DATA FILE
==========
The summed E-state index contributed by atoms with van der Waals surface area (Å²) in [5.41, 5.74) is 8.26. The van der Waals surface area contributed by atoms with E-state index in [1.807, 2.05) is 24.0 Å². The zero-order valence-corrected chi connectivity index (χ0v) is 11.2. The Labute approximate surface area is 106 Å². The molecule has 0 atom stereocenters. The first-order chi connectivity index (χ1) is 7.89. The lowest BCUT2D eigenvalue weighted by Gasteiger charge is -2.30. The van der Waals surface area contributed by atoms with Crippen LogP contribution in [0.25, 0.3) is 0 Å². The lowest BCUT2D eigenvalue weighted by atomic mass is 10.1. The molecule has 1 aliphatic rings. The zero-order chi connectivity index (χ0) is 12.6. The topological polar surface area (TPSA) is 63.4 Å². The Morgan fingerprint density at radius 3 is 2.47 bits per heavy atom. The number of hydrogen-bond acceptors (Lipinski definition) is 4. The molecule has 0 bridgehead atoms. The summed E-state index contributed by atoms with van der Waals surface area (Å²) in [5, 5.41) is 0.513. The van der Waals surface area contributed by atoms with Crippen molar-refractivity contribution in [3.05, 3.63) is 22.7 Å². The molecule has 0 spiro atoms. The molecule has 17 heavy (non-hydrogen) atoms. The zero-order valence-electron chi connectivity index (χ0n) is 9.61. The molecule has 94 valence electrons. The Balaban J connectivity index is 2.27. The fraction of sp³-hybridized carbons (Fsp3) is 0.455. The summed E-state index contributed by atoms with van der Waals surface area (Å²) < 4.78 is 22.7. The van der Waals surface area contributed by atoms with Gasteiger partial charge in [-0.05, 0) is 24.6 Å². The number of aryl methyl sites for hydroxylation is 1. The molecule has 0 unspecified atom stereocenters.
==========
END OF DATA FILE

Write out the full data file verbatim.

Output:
The summed E-state index contributed by atoms with van der Waals surface area (Å²) in [5.41, 5.74) is 8.26. The van der Waals surface area contributed by atoms with E-state index in [1.807, 2.05) is 24.0 Å². The zero-order valence-corrected chi connectivity index (χ0v) is 11.2. The Labute approximate surface area is 106 Å². The molecule has 0 atom stereocenters. The first-order chi connectivity index (χ1) is 7.89. The lowest BCUT2D eigenvalue weighted by Gasteiger charge is -2.30. The van der Waals surface area contributed by atoms with Crippen LogP contribution in [0.25, 0.3) is 0 Å². The lowest BCUT2D eigenvalue weighted by atomic mass is 10.1. The molecule has 1 aliphatic rings. The zero-order chi connectivity index (χ0) is 12.6. The topological polar surface area (TPSA) is 63.4 Å². The Morgan fingerprint density at radius 3 is 2.47 bits per heavy atom. The number of hydrogen-bond acceptors (Lipinski definition) is 4. The molecule has 0 bridgehead atoms. The summed E-state index contributed by atoms with van der Waals surface area (Å²) in [5, 5.41) is 0.513. The van der Waals surface area contributed by atoms with Crippen molar-refractivity contribution in [3.05, 3.63) is 22.7 Å². The molecule has 0 spiro atoms. The molecule has 17 heavy (non-hydrogen) atoms. The zero-order valence-electron chi connectivity index (χ0n) is 9.61. The molecule has 94 valence electrons. The Balaban J connectivity index is 2.27. The fraction of sp³-hybridized carbons (Fsp3) is 0.455. The summed E-state index contributed by atoms with van der Waals surface area (Å²) < 4.78 is 22.7. The van der Waals surface area contributed by atoms with Gasteiger partial charge in [-0.05, 0) is 24.6 Å². The number of aryl methyl sites for hydroxylation is 1. The molecule has 0 unspecified atom stereocenters.